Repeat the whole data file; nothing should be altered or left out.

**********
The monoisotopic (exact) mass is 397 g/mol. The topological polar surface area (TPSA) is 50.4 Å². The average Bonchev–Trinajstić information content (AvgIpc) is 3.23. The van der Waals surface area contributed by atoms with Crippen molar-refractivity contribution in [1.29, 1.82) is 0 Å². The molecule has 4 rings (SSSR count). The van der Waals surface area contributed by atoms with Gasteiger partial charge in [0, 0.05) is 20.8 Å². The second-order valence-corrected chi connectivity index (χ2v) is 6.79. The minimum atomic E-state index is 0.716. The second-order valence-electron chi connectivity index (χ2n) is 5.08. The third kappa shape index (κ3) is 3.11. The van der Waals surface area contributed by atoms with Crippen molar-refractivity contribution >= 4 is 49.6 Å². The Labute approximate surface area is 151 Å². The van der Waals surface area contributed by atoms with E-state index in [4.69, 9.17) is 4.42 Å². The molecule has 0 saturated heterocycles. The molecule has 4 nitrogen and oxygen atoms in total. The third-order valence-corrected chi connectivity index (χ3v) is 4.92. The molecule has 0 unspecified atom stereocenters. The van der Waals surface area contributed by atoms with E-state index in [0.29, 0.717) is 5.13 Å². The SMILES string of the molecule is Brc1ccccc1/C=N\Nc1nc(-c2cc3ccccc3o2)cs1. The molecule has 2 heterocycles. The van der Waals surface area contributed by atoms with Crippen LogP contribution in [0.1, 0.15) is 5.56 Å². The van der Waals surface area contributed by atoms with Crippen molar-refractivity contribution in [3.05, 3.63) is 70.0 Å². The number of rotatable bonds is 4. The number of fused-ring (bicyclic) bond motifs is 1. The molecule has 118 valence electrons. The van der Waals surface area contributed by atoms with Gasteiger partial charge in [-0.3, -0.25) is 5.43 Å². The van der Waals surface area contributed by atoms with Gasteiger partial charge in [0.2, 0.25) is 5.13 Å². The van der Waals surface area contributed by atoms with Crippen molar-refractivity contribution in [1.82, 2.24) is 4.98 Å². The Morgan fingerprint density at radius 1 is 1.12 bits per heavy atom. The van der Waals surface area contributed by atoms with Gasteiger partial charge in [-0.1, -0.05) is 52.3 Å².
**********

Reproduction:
The monoisotopic (exact) mass is 397 g/mol. The topological polar surface area (TPSA) is 50.4 Å². The average Bonchev–Trinajstić information content (AvgIpc) is 3.23. The van der Waals surface area contributed by atoms with Crippen molar-refractivity contribution in [1.29, 1.82) is 0 Å². The molecule has 4 rings (SSSR count). The van der Waals surface area contributed by atoms with Gasteiger partial charge in [0, 0.05) is 20.8 Å². The second-order valence-corrected chi connectivity index (χ2v) is 6.79. The minimum atomic E-state index is 0.716. The second-order valence-electron chi connectivity index (χ2n) is 5.08. The third kappa shape index (κ3) is 3.11. The van der Waals surface area contributed by atoms with Crippen molar-refractivity contribution >= 4 is 49.6 Å². The Labute approximate surface area is 151 Å². The van der Waals surface area contributed by atoms with E-state index in [4.69, 9.17) is 4.42 Å². The molecule has 0 saturated heterocycles. The molecule has 4 nitrogen and oxygen atoms in total. The third-order valence-corrected chi connectivity index (χ3v) is 4.92. The molecule has 0 unspecified atom stereocenters. The van der Waals surface area contributed by atoms with E-state index in [0.29, 0.717) is 5.13 Å². The SMILES string of the molecule is Brc1ccccc1/C=N\Nc1nc(-c2cc3ccccc3o2)cs1. The molecule has 2 heterocycles. The van der Waals surface area contributed by atoms with Crippen LogP contribution in [0.1, 0.15) is 5.56 Å². The van der Waals surface area contributed by atoms with Crippen molar-refractivity contribution in [3.05, 3.63) is 70.0 Å². The number of rotatable bonds is 4. The number of fused-ring (bicyclic) bond motifs is 1. The molecule has 118 valence electrons. The van der Waals surface area contributed by atoms with Gasteiger partial charge in [-0.3, -0.25) is 5.43 Å². The van der Waals surface area contributed by atoms with Gasteiger partial charge in [0.2, 0.25) is 5.13 Å². The van der Waals surface area contributed by atoms with Crippen molar-refractivity contribution in [1.82, 2.24) is 4.98 Å². The Morgan fingerprint density at radius 1 is 1.12 bits per heavy atom. The van der Waals surface area contributed by atoms with Gasteiger partial charge in [-0.1, -0.05) is 52.3 Å².